Jaime Oppenheimer/The Wichita Eagle

It is just a handful of miles from Mullinsville to Greensburg, Kansas but far enough that while the former was spared, the latter had been almost totally destroyed by an EF5 tornado – the strongest possible – on May 4, 2007, not quite a year earlier.

I’ve come into Greensburg totally unprepared for what I’m about to see. The road leading up into town takes me up a slight rise. On my left is the prototypical silo rising high into the sky. Everything seems normal until I reached an intersection where Highway 400 crosses a smaller road.

Ray Ford

The first thing I notice when I drive into Greensburg are the trees. The stumps and larger limbs are still there but all of the lesser branches have been ripped off leaving a scene that Edvard Munch might have included in his painting The Scream had he experienced the destruction here.

The second thing that hits me is the wide open space. With the exception of a building here and there, there is nothing from block to block. I’m looking straight down 10-12 city blocks and there’s nothing there.

Courtesy of the Wichita Eagle

I’ve got the Weather Channel on XM Radio and the focus is on tornadoes. While I’m looking over this scene of overwhelming destruction here, there is a tornado watch for much of the Southeast. This is the night the roof will be torn off the top of the CNN headquarters. This is extremely unsettling – there’s something about the concept of a tornado that is way more terrifying than anything I’ve experienced before, especially when they are not too far away.

When I reach what ought to be the safety of my motel a bit further down the road in Kingman, Kansas I’ve got the news on before the door’s shut. I’m wondering – where’s the basement? Knowing that there isn’t one unsettles me even further. Tonight, though, I’m lucky. The storm track is taking the storms east from Texas across upper Louisiana, Mississippi and Alabama. I’m safe for the moment but those in downtown Atlanta won’t be so lucky.

Courtesy of the Wichita Eagle

Not quite a year ago, about the same time of night I’m watching the weather news, residents of Greensburg had finished dinner, enjoyed dessert and perhaps watched a TV show or two when the sirens went off. For those who had been watching the storm’s progress on the Weather Channel, they could see it coming.

First, the tornado struck Sweetwater, Oklahoma, about 8:15 p.m. Saturday, causing major damage to a high school and other buildings.

“The tornado came through and just dead-center punched Sweetwater,” Roger Mills County Sheriff Joe Hay told KOCO-TV in Oklahoma City. He said there was extensive damage but just one minor injury in the tiny town.

The storm then continued to grind its way north through northwestern Oklahoma toward Kansas for more than 45 minutes. At KOCOl, Matt Leinbauer was reporting on damage from another confirmed tornado just east of Arnett, Oklahoma.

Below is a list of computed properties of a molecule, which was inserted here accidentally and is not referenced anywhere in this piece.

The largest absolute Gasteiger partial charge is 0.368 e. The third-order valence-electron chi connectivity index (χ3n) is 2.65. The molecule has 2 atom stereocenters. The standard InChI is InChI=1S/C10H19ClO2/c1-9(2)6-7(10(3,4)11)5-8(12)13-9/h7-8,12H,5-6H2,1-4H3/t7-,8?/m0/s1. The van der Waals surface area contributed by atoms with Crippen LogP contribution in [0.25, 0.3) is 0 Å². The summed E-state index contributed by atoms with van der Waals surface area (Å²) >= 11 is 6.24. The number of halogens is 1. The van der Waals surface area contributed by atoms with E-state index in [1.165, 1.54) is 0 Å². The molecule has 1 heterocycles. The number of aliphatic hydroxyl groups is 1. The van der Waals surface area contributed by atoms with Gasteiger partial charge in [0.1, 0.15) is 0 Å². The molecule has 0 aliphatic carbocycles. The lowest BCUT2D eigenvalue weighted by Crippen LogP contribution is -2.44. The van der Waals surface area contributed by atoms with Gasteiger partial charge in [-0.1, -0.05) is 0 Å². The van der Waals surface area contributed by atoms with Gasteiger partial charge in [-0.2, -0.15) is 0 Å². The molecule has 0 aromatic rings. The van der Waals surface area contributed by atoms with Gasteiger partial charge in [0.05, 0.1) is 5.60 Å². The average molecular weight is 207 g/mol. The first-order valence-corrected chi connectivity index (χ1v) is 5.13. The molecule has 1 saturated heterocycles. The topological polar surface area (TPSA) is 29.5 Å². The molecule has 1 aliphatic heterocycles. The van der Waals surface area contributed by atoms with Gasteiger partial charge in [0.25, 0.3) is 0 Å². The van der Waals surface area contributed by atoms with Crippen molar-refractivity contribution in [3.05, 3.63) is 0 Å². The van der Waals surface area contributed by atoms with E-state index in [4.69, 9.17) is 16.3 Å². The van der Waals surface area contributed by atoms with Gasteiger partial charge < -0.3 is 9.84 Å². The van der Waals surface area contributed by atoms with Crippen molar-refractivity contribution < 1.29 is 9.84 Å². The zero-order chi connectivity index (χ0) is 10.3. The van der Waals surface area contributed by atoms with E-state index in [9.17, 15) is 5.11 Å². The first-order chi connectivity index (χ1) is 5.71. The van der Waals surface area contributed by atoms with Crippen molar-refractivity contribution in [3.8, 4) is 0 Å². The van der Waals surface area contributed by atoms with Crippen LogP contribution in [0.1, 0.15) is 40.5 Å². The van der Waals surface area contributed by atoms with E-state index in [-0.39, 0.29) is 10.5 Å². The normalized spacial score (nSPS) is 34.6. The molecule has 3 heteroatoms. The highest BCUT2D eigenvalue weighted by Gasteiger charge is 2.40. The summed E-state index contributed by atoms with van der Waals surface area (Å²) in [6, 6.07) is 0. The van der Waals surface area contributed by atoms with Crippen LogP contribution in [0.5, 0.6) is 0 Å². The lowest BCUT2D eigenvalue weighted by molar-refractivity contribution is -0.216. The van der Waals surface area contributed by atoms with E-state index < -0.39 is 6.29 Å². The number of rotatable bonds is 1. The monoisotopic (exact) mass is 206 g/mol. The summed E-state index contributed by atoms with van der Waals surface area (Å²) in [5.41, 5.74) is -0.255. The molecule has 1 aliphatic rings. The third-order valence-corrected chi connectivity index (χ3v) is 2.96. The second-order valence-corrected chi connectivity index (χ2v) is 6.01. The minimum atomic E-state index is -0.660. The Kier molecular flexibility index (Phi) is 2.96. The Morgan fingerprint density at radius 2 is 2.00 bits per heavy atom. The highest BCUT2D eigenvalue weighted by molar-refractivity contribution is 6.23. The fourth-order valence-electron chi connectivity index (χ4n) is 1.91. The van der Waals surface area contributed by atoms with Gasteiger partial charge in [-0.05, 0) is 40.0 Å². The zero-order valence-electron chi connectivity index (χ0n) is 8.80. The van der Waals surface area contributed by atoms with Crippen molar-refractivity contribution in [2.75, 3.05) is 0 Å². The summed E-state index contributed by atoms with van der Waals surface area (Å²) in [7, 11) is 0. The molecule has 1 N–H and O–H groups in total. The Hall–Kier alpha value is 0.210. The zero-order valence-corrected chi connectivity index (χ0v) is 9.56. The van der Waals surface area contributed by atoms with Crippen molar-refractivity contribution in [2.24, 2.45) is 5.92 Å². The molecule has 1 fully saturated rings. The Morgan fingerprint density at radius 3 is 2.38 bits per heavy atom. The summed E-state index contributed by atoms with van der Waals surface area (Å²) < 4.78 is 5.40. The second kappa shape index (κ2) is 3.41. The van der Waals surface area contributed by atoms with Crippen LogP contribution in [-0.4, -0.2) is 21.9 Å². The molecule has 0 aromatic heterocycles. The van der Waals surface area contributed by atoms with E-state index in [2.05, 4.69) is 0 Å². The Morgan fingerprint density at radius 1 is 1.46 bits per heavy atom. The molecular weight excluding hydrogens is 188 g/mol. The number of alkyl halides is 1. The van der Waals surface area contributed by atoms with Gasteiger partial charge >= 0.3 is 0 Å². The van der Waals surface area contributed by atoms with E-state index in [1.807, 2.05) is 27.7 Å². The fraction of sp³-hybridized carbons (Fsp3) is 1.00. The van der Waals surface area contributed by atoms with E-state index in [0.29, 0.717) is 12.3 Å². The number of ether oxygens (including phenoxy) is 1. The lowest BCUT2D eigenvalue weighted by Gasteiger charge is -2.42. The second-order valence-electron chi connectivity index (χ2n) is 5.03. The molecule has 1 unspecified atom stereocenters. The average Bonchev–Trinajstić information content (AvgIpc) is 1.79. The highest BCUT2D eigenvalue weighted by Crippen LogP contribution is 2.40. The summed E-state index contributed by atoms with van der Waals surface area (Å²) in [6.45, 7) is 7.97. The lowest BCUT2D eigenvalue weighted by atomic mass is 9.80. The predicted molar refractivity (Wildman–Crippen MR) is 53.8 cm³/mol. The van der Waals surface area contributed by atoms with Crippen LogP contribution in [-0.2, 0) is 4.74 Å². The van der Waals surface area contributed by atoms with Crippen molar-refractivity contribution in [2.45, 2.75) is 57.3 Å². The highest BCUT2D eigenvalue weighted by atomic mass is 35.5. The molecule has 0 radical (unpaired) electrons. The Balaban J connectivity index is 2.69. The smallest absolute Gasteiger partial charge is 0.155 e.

Tornado warnings continued throughout the night in Texas, Oklahoma, Kansas, Nebraska, South Dakota and Iowa. Flood warnings and watches were in place for South Dakota, Iowa and Nebraska.

“This is a particularly dangerous situation,” the National Weather Service said.

The weather service’s Storm Prediction Center said more than 60 tornado touchdowns had been reported on Saturday – 40 of them between 6 and 9 p.m. Central Time.

Courtesy of the Wichita Eagle

At 9:45 p.m. CDT the Sweetwater tornado roared through Greensburg. Estimated to be 1.7 miles in width, ninety-five percent of the city was confirmed to be destroyed, with the other five percent being severely damaged. The tornado sirens that had sounded throughout Greensburg twenty minutes earlier undoubtedly this saved many lives but by dawn the next day destruction both to property and lives lost (ten) was beyond belief.

“My town is gone,” Greensburg City Administrator Steve Hewitt said after surveying the wreckage earlier Saturday. “Downtown buildings are gone, my home is gone, and we’ve got to find a way to make this work and get this town back on its feet.”

Courtesy of the Wichita Eagle

Katie White told The Associated Press she was driving through Greensburg when she heard the tornado warning. She and several others took shelter in the store’s walk-in freezer, the AP said. When they came out, White said, the store was gone.

I’m paraphrasing this and using direct quotes from a CNN article on the tornado the day after it struck Greensburg. I’ve also watched a YouTube video that is particularly disturbing. I’ve not really spent much time thinking about tornados but the programs I’ve seen on the storm chasers have romanticized the phenomenon.

I am most definitely in the “no fun” zone right now and I don’t like it. Tomorrow I’m heading further south into Oklahoma and then on to the Ozarks, right into the center of what the Weather Channel’s Jim Cantore is telling me will be tomorrow’s storm front.


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